Three people, including a foreign journalist, were reportedly killed Wednesday when Thai armoured vehicles smashed through the barricaded Red Shirt compound in a crackdown against anti-government protesters.
Gunfire could be heard as the army launched an assault on the makeshift barrier of tires and bamboo sticks, firing shots and tear gas at the protesters. Troops armed with assault rifles retook the area around Lumpini Park, which has been under the control of protesters for weeks.
An Associated Press reporter, who followed troops as they accompanied the armoured vehicles, said he saw the bodies of two people in the protest zone in central Bangkok.
There were also reports that three foreign journalists had been shot. One, an Italian photographer, was shot in the chest and showed no signs of life, according to an AP photographer. He said a Dutch journalist had been shot in the shoulder and an American, 53, documentary filmmaker had been shot in the leg.
Thai government spokesman Panitan Wattanayagorn said its first stage security operation to secure the protest zone around Bangkok has been successful and that the army had gained control of the Lumpini Park area south of the protest site.
He also said some protest leaders had fled, though two of the three key leaders remained in the protest zone.
Panitan said the operation is designed "to secure the perimeter in several locations in Bangkok" and will last throughout the day.
Notes from Bangkok
"The front here is moving from day to day," the CBC's Michel Cormier said from Bangkok.
"The Red Shirts will put up barricades in one place one day, then leave during the night and appear at another place the next.
"There's burned tires and a lot of destruction," Cormier said, noting that the government has extended a holiday because residents are reluctant to move through the city.
"The violence now is really affecting the people in the neighbourhoods here — it's part of the fabric of their lives," Cormier said, adding that the economy has suffered because people are afraid to go to work.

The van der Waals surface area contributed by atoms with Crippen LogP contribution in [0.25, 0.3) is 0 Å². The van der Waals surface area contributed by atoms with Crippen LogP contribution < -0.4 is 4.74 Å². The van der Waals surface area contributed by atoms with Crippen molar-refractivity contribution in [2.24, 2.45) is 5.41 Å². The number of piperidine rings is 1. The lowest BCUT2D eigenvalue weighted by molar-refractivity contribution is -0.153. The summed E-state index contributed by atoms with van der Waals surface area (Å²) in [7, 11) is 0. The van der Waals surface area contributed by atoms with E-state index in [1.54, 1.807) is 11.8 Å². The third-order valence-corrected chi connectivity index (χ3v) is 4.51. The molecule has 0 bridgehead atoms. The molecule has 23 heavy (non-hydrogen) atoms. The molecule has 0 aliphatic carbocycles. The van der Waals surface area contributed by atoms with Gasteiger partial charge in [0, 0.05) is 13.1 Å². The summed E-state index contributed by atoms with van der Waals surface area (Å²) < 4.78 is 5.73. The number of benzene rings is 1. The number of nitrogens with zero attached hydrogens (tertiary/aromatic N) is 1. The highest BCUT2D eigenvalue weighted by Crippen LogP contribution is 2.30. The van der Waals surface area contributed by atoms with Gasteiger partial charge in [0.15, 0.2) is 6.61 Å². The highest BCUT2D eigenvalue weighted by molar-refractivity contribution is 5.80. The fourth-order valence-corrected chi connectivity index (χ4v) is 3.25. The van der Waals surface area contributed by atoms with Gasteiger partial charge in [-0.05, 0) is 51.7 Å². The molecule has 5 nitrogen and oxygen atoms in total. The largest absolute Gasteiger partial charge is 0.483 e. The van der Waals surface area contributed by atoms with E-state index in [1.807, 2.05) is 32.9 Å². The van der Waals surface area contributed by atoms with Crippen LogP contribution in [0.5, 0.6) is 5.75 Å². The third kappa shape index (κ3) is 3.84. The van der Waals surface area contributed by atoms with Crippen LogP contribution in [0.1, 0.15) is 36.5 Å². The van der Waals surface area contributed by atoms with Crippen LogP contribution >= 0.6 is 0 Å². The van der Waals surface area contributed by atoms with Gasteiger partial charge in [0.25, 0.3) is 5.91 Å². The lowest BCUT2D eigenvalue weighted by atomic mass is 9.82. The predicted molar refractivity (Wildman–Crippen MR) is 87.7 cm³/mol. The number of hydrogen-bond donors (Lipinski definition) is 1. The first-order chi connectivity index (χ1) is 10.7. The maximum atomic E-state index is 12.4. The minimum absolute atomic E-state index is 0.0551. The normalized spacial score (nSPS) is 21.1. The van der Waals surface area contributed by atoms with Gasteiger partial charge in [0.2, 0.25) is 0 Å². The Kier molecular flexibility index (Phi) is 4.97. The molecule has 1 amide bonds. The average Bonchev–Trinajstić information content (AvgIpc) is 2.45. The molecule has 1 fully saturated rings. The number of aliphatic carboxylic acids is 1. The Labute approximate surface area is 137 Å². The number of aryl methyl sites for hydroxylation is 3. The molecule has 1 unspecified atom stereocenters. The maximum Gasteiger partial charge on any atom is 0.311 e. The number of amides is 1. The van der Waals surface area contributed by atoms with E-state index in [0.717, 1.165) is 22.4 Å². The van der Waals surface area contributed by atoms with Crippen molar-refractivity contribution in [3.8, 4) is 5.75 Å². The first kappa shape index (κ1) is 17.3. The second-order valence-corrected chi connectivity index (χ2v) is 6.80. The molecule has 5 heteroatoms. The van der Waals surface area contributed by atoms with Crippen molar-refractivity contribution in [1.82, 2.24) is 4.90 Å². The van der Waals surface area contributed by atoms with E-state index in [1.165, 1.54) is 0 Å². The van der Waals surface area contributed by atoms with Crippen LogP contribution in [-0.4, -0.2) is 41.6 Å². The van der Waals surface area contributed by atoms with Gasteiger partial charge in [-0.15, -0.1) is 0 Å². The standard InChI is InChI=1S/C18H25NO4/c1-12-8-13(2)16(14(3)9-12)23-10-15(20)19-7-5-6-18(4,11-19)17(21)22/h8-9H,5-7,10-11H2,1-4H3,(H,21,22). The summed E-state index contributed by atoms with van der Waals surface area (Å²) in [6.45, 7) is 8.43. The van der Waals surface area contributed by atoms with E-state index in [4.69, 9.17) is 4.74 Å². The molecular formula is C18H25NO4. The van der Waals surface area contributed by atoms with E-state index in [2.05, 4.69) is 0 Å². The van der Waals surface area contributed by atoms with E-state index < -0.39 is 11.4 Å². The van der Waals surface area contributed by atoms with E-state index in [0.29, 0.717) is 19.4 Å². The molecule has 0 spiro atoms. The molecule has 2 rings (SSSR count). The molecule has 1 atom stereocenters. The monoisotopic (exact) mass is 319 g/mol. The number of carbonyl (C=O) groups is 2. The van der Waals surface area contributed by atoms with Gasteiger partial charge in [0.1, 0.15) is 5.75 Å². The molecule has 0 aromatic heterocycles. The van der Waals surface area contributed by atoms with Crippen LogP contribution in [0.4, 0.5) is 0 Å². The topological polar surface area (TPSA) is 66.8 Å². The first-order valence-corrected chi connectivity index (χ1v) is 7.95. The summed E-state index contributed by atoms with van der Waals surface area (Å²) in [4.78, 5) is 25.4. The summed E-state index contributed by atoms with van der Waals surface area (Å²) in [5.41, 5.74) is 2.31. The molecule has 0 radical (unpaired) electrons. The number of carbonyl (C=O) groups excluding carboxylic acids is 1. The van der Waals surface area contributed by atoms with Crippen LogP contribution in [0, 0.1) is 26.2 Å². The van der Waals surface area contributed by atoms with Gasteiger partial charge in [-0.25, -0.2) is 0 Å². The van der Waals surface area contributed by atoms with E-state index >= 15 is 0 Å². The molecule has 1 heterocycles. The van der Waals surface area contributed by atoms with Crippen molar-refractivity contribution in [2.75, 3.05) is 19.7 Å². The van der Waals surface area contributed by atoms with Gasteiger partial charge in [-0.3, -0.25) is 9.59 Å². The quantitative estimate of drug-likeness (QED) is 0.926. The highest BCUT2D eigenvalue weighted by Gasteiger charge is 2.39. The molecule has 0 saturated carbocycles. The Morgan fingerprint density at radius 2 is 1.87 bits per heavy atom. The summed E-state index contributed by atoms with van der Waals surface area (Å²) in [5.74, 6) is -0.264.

Cormier said there was a slight lull in the violence Tuesday, but noted that tensions are still high in Bangkok as the conflict between government officials and anti-government protesters continues.
Earlier, soldiers used loudspeakers to urge people to return to their homes. Smoke billowed above the city skyline as a government building was on fire in another part of Bangkok.
On Tuesday, the Thai government rejected a proposal for peace talks with leaders of the Red Shirt demonstrators, saying negotiations can't begin until protesters clear out of the streets.
Satit Wonghnongtaey, a Thai cabinet minister, said the prime minister has said talks will not begin until protests stop.
The Red Shirt protesters have occupied a three-square-kilometre area of downtown Bangkok for weeks, surrounding their camp with a makeshift barrier made of tires and bamboo sticks.
The protesters, many of whom hail from the impoverished north and northeast, believe the current government is illegitimate and have been pushing the prime minister to dissolve parliament and call new elections.
Military defends use of force
Police and protesters have clashed on several occasions since the Red Shirts descended on the capital in mid-March, but the violence erupted again last Thursday, the same day that a rogue Thai army general was shot in the head while talking to reporters.
Maj.-Gen. Khattiya Sawasdiphol died from his injuries Monday, raising fears that his death could spark more violence.
At least 39 people have died and more than three hundred have been injured in less than a week, as the conflict between protesters and security forces spilled into the streets around the protest site.
Amnesty International blasted the government's use of force in a statement released Tuesday, saying eyewitness accounts "show clearly that the military is firing live rounds at unarmed people who pose no threat whatsoever to the soldiers or to others."
The military has defended its use of force, saying troops only fired to protect themselves and Bangkok's citizens and did not pursue pre-emptive attacks.
Previous attempts to negotiate an end to the standoff — which has destabilized a country once regarded as one of Southeast Asia's most stable democracies — have failed. A government offer earlier this month to hold November elections foundered after protest leaders made more demands.